Through it all, there’s a strong sense of melodic shape present in these readings. Everything is cleanly balanced, with Melnikov drawing an impressive range of color from the fortepiano and Faust doing the same from her gut-stringed fiddle. In her riskiest moments, too, she stays just this side of the scraggy tone that’s occasionally marred her forays into historically-informed performance practice (HIPP).

Surely Mozart doesn’t require the HIPP approach for his music to speak, but, if you want to go that route, Melnikov and Faust show how it can be done while keeping everything fresh and lively. A delightful, invigorating release, theirs; I can’t wait for the next installment.

There’s something inherently no-nonsense about Johannes Brahms that some recordings capture more potently than others. Take the Fischer Duo’s new album (Centaur) featuring both of the composer’s cello sonatas.

The ensemble – cellist Norman Fischer, pianist Jeanne Kierman – take the E-minor Sonata (no. 1) at a decidedly broad clip. It’s one that fits a certain mood, one that (admittedly) is not entirely to my taste. Yet the conviction of the pair’s interpretation is a hard one with which to argue.

Tension and intensity, impressively drawn out over a full quarter-of-an-hour, mark their account of the big first movement. The middle one dances with stern humor, but it’s subtly shaped and brimming with character. So, too, the finale, which is taken none too fast but never wants for a sense of purpose, especially as it drives towards its denouement. A youthful interpretation of a young-man’s sonata (Brahms was in his early 30s when he finished it) this one may not be; but, then again, it’s a score that’s expressively wise beyond its years.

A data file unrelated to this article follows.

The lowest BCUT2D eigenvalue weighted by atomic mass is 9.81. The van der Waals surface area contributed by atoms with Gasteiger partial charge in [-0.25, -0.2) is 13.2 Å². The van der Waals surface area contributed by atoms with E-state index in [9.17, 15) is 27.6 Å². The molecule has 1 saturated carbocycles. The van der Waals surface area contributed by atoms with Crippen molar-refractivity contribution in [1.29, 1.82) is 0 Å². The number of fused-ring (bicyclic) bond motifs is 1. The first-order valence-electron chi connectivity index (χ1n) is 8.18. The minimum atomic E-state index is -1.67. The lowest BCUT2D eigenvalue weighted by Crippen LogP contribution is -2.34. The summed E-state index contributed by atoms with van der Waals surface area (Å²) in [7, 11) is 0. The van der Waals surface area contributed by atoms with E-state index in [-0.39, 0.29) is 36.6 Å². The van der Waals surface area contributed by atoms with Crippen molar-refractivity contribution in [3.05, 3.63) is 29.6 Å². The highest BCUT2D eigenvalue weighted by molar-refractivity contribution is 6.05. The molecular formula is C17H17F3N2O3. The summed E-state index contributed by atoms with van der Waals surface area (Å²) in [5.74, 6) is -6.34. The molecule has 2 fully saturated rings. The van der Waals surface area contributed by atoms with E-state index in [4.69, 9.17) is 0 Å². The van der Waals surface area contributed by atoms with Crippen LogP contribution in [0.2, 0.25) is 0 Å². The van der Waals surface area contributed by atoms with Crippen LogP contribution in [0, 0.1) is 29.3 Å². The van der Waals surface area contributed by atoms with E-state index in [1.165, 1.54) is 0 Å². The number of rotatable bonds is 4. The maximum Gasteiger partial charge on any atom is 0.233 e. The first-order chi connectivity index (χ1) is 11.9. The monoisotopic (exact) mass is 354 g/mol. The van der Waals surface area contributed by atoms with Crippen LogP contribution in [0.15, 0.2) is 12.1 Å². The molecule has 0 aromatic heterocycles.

The F-major Sonata (no. 2) is similarly leisurely in tempo, but not sleepy in execution. Its opening movement sings rosily while the lovely second is noble-toned. Fischer and Kierman ably draw out the third’s stormy impulses and let loose as much as they dare (not too much, but just enough) in the finale’s romping, sunny textures.

Rounding out the album are Brahms’s “Two Songs,” op. 91, in a transcription for voice, cello, and piano.

In both sonatas, Fischer’s cello playing is robust and fervent; Kierman’s rendition of the involved piano parts are beautifully balanced and shaded. They’re a pair of musicians who obviously have terrific rapport, not to mention the technical command to pull off, interpretively, whatever they might desire

Mezzo-soprano Abigail Fischer joins them in the vocal selections, singing both with a light-cream tone, rhythmic energy, and excellent diction.

Jonathan Blumhofer is a composer and violist who has been active in the greater Boston area since 2004. His music has received numerous awards and been performed by various ensembles, including the American Composers Orchestra, Kiev Philharmonic, Camerata Chicago, Xanthos Ensemble, and Juventas New Music Group. Since receiving his doctorate from Boston University in 2010, Jon has taught at Clark University, Worcester Polytechnic Institute, and online for the University of Phoenix, in addition to writing music criticism for the Worcester Telegram & Gazette.